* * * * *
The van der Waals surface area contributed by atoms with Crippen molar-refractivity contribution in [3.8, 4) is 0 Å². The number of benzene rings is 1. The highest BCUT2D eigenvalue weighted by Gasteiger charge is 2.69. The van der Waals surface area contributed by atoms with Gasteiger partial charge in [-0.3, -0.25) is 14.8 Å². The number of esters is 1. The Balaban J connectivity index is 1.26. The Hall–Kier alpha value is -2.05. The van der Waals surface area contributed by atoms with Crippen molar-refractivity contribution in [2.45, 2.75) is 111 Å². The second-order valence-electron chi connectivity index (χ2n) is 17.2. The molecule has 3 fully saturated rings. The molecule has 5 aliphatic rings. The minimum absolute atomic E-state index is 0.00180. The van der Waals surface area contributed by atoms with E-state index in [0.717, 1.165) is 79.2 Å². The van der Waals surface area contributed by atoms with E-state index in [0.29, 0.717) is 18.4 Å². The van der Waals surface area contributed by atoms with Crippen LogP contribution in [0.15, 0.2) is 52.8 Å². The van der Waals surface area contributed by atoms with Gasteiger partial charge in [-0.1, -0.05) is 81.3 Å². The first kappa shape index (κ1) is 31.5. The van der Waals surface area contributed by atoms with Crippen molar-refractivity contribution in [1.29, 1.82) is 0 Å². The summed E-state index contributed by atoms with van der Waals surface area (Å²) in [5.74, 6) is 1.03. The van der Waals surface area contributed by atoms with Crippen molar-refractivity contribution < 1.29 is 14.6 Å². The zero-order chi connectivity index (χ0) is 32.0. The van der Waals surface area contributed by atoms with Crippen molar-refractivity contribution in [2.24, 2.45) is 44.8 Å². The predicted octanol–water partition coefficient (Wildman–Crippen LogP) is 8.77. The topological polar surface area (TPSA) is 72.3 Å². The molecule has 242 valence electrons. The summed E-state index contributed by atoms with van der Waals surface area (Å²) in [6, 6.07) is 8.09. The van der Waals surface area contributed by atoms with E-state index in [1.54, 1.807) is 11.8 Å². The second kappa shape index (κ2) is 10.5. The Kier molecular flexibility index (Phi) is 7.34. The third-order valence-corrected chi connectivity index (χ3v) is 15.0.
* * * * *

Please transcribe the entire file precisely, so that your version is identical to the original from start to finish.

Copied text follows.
The van der Waals surface area contributed by atoms with Crippen molar-refractivity contribution in [3.8, 4) is 0 Å². The number of benzene rings is 1. The highest BCUT2D eigenvalue weighted by Gasteiger charge is 2.69. The van der Waals surface area contributed by atoms with Gasteiger partial charge in [-0.3, -0.25) is 14.8 Å². The number of esters is 1. The Balaban J connectivity index is 1.26. The Hall–Kier alpha value is -2.05. The van der Waals surface area contributed by atoms with Crippen molar-refractivity contribution in [2.45, 2.75) is 111 Å². The second-order valence-electron chi connectivity index (χ2n) is 17.2. The molecule has 3 fully saturated rings. The molecule has 5 aliphatic rings. The minimum absolute atomic E-state index is 0.00180. The van der Waals surface area contributed by atoms with E-state index in [0.717, 1.165) is 79.2 Å². The van der Waals surface area contributed by atoms with E-state index in [0.29, 0.717) is 18.4 Å². The van der Waals surface area contributed by atoms with Crippen LogP contribution in [0.15, 0.2) is 52.8 Å². The van der Waals surface area contributed by atoms with Gasteiger partial charge in [-0.1, -0.05) is 81.3 Å². The first kappa shape index (κ1) is 31.5. The van der Waals surface area contributed by atoms with Crippen molar-refractivity contribution in [1.29, 1.82) is 0 Å². The summed E-state index contributed by atoms with van der Waals surface area (Å²) in [5.74, 6) is 1.03. The van der Waals surface area contributed by atoms with Crippen molar-refractivity contribution < 1.29 is 14.6 Å². The zero-order chi connectivity index (χ0) is 32.0. The van der Waals surface area contributed by atoms with Crippen molar-refractivity contribution in [2.24, 2.45) is 44.8 Å². The predicted octanol–water partition coefficient (Wildman–Crippen LogP) is 8.77. The topological polar surface area (TPSA) is 72.3 Å². The molecule has 242 valence electrons. The summed E-state index contributed by atoms with van der Waals surface area (Å²) in [6, 6.07) is 8.09. The van der Waals surface area contributed by atoms with E-state index in [1.54, 1.807) is 11.8 Å². The second kappa shape index (κ2) is 10.5. The Kier molecular flexibility index (Phi) is 7.34. The third-order valence-corrected chi connectivity index (χ3v) is 15.0.